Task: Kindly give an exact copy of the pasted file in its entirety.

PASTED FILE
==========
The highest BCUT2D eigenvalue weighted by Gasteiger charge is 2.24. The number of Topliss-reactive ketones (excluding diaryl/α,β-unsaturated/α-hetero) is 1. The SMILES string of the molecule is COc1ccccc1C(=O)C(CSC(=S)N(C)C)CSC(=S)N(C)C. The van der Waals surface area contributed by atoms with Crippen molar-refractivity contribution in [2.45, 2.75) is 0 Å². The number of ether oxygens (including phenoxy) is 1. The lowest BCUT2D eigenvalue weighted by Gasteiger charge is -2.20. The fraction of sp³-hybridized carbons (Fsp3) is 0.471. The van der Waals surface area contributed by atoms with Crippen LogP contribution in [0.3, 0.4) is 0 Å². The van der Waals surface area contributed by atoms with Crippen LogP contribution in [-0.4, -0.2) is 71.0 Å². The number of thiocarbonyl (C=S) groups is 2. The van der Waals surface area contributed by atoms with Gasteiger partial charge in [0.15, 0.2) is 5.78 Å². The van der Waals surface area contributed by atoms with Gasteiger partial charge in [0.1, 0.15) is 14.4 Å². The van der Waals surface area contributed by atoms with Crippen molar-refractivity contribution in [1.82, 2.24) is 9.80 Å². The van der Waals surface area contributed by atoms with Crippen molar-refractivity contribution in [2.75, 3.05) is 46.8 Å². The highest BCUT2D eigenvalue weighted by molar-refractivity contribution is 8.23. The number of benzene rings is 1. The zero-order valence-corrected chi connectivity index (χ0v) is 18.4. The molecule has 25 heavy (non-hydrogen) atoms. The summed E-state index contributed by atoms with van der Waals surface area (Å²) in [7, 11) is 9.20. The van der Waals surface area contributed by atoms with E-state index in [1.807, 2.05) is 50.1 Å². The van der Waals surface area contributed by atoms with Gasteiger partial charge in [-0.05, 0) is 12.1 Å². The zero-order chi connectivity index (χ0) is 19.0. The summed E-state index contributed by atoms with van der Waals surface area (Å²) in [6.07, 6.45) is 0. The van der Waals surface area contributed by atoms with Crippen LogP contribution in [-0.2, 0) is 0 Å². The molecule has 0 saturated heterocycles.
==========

The highest BCUT2D eigenvalue weighted by Gasteiger charge is 2.24. The number of Topliss-reactive ketones (excluding diaryl/α,β-unsaturated/α-hetero) is 1. The SMILES string of the molecule is COc1ccccc1C(=O)C(CSC(=S)N(C)C)CSC(=S)N(C)C. The van der Waals surface area contributed by atoms with Crippen molar-refractivity contribution in [2.45, 2.75) is 0 Å². The number of ether oxygens (including phenoxy) is 1. The lowest BCUT2D eigenvalue weighted by Gasteiger charge is -2.20. The fraction of sp³-hybridized carbons (Fsp3) is 0.471. The van der Waals surface area contributed by atoms with Crippen LogP contribution in [0.3, 0.4) is 0 Å². The van der Waals surface area contributed by atoms with Crippen LogP contribution in [-0.4, -0.2) is 71.0 Å². The number of thiocarbonyl (C=S) groups is 2. The van der Waals surface area contributed by atoms with Gasteiger partial charge in [0.15, 0.2) is 5.78 Å². The van der Waals surface area contributed by atoms with Gasteiger partial charge in [0.1, 0.15) is 14.4 Å². The van der Waals surface area contributed by atoms with Crippen molar-refractivity contribution in [1.82, 2.24) is 9.80 Å². The van der Waals surface area contributed by atoms with Crippen molar-refractivity contribution in [2.75, 3.05) is 46.8 Å². The highest BCUT2D eigenvalue weighted by molar-refractivity contribution is 8.23. The number of benzene rings is 1. The zero-order valence-corrected chi connectivity index (χ0v) is 18.4. The molecule has 25 heavy (non-hydrogen) atoms. The summed E-state index contributed by atoms with van der Waals surface area (Å²) in [7, 11) is 9.20. The van der Waals surface area contributed by atoms with E-state index in [1.807, 2.05) is 50.1 Å². The van der Waals surface area contributed by atoms with Gasteiger partial charge in [-0.05, 0) is 12.1 Å². The zero-order chi connectivity index (χ0) is 19.0. The summed E-state index contributed by atoms with van der Waals surface area (Å²) in [6.07, 6.45) is 0. The van der Waals surface area contributed by atoms with Crippen LogP contribution in [-0.2, 0) is 0 Å². The molecule has 0 saturated heterocycles.